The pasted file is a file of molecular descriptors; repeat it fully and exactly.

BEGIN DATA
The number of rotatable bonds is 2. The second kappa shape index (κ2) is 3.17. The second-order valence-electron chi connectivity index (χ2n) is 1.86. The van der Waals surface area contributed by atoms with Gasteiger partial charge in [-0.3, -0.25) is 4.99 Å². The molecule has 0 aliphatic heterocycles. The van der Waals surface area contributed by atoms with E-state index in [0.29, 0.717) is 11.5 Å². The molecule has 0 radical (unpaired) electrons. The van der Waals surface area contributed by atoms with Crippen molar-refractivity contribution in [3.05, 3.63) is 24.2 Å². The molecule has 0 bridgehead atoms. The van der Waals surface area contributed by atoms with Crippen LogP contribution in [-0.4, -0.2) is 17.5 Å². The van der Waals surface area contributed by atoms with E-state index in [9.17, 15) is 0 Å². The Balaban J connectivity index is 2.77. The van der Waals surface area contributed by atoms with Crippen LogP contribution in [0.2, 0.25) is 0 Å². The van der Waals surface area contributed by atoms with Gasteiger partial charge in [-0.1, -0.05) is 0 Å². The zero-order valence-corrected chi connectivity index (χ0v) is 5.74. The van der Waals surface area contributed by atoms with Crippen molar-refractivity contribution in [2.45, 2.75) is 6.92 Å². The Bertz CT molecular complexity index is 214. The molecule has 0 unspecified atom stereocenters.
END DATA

The number of rotatable bonds is 2. The second kappa shape index (κ2) is 3.17. The second-order valence-electron chi connectivity index (χ2n) is 1.86. The van der Waals surface area contributed by atoms with Gasteiger partial charge in [-0.3, -0.25) is 4.99 Å². The molecule has 0 aliphatic heterocycles. The van der Waals surface area contributed by atoms with E-state index in [0.29, 0.717) is 11.5 Å². The molecule has 0 radical (unpaired) electrons. The van der Waals surface area contributed by atoms with Crippen molar-refractivity contribution in [3.05, 3.63) is 24.2 Å². The molecule has 0 bridgehead atoms. The van der Waals surface area contributed by atoms with Crippen LogP contribution in [-0.4, -0.2) is 17.5 Å². The van der Waals surface area contributed by atoms with E-state index in [9.17, 15) is 0 Å². The Balaban J connectivity index is 2.77. The van der Waals surface area contributed by atoms with Crippen LogP contribution in [0.2, 0.25) is 0 Å². The van der Waals surface area contributed by atoms with Gasteiger partial charge in [-0.1, -0.05) is 0 Å². The zero-order valence-corrected chi connectivity index (χ0v) is 5.74. The van der Waals surface area contributed by atoms with Crippen molar-refractivity contribution in [2.45, 2.75) is 6.92 Å². The Bertz CT molecular complexity index is 214. The molecule has 0 unspecified atom stereocenters.